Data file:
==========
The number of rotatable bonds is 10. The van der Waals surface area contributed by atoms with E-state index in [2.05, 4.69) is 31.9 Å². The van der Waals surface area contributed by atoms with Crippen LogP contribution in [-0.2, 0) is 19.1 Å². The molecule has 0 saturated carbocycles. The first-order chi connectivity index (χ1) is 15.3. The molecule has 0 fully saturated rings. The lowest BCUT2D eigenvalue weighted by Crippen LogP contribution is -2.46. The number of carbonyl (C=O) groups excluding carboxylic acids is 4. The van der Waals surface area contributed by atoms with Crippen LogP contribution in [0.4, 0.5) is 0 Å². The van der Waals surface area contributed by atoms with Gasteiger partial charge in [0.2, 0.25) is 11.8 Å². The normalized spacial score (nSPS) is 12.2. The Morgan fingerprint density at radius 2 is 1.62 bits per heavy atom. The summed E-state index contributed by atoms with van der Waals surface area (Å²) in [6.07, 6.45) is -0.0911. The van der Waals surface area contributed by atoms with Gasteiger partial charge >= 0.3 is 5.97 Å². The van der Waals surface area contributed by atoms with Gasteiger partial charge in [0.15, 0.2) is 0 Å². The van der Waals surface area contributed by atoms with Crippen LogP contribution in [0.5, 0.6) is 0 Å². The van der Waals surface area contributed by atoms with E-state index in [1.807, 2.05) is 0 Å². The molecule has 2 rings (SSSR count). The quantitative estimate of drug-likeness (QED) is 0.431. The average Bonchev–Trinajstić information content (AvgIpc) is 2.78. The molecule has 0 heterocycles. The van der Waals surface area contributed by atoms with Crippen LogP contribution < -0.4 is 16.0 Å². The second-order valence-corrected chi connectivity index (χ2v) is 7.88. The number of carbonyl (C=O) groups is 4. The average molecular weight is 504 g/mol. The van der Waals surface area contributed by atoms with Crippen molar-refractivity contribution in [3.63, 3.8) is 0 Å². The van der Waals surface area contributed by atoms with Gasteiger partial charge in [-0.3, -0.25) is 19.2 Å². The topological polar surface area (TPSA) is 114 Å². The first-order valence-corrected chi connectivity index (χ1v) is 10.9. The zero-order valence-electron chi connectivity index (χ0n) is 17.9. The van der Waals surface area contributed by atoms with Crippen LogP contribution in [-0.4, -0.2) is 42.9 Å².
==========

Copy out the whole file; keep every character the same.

The number of rotatable bonds is 10. The van der Waals surface area contributed by atoms with E-state index in [2.05, 4.69) is 31.9 Å². The van der Waals surface area contributed by atoms with Crippen LogP contribution in [-0.2, 0) is 19.1 Å². The molecule has 0 saturated carbocycles. The first-order chi connectivity index (χ1) is 15.3. The molecule has 0 fully saturated rings. The lowest BCUT2D eigenvalue weighted by Crippen LogP contribution is -2.46. The number of carbonyl (C=O) groups excluding carboxylic acids is 4. The van der Waals surface area contributed by atoms with Crippen LogP contribution in [0.4, 0.5) is 0 Å². The van der Waals surface area contributed by atoms with Gasteiger partial charge in [0.2, 0.25) is 11.8 Å². The normalized spacial score (nSPS) is 12.2. The Morgan fingerprint density at radius 2 is 1.62 bits per heavy atom. The summed E-state index contributed by atoms with van der Waals surface area (Å²) in [6.07, 6.45) is -0.0911. The van der Waals surface area contributed by atoms with Gasteiger partial charge >= 0.3 is 5.97 Å². The van der Waals surface area contributed by atoms with Gasteiger partial charge in [0.15, 0.2) is 0 Å². The van der Waals surface area contributed by atoms with Crippen LogP contribution in [0.5, 0.6) is 0 Å². The van der Waals surface area contributed by atoms with E-state index in [1.807, 2.05) is 0 Å². The molecule has 2 rings (SSSR count). The quantitative estimate of drug-likeness (QED) is 0.431. The average Bonchev–Trinajstić information content (AvgIpc) is 2.78. The molecule has 0 heterocycles. The van der Waals surface area contributed by atoms with Crippen LogP contribution < -0.4 is 16.0 Å². The second-order valence-corrected chi connectivity index (χ2v) is 7.88. The number of carbonyl (C=O) groups is 4. The average molecular weight is 504 g/mol. The van der Waals surface area contributed by atoms with Crippen molar-refractivity contribution in [3.63, 3.8) is 0 Å². The van der Waals surface area contributed by atoms with Gasteiger partial charge in [-0.3, -0.25) is 19.2 Å². The topological polar surface area (TPSA) is 114 Å². The first-order valence-corrected chi connectivity index (χ1v) is 10.9. The zero-order valence-electron chi connectivity index (χ0n) is 17.9. The van der Waals surface area contributed by atoms with Crippen LogP contribution in [-0.4, -0.2) is 42.9 Å².